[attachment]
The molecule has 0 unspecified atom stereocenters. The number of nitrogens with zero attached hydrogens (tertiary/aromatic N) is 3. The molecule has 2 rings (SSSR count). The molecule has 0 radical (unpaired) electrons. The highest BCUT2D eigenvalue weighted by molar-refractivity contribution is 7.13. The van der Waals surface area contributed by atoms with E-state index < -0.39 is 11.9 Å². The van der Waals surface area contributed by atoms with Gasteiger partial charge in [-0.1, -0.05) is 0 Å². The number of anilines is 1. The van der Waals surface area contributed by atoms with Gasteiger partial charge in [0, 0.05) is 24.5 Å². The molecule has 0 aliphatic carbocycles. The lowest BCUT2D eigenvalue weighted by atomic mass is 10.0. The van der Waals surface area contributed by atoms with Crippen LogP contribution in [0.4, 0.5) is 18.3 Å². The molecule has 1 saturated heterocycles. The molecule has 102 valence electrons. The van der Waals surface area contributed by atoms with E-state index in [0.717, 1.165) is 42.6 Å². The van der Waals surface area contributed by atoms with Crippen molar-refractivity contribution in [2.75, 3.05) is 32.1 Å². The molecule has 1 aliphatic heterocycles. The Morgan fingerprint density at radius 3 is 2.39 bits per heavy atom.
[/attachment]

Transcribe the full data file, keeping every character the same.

The molecule has 0 unspecified atom stereocenters. The number of nitrogens with zero attached hydrogens (tertiary/aromatic N) is 3. The molecule has 2 rings (SSSR count). The molecule has 0 radical (unpaired) electrons. The highest BCUT2D eigenvalue weighted by molar-refractivity contribution is 7.13. The van der Waals surface area contributed by atoms with E-state index < -0.39 is 11.9 Å². The van der Waals surface area contributed by atoms with Gasteiger partial charge in [-0.1, -0.05) is 0 Å². The number of anilines is 1. The van der Waals surface area contributed by atoms with Gasteiger partial charge in [0, 0.05) is 24.5 Å². The molecule has 0 aliphatic carbocycles. The lowest BCUT2D eigenvalue weighted by atomic mass is 10.0. The van der Waals surface area contributed by atoms with Crippen LogP contribution in [0.4, 0.5) is 18.3 Å². The molecule has 1 saturated heterocycles. The molecule has 102 valence electrons. The van der Waals surface area contributed by atoms with E-state index in [0.717, 1.165) is 42.6 Å². The van der Waals surface area contributed by atoms with Crippen molar-refractivity contribution in [2.75, 3.05) is 32.1 Å². The molecule has 1 aliphatic heterocycles. The Morgan fingerprint density at radius 3 is 2.39 bits per heavy atom.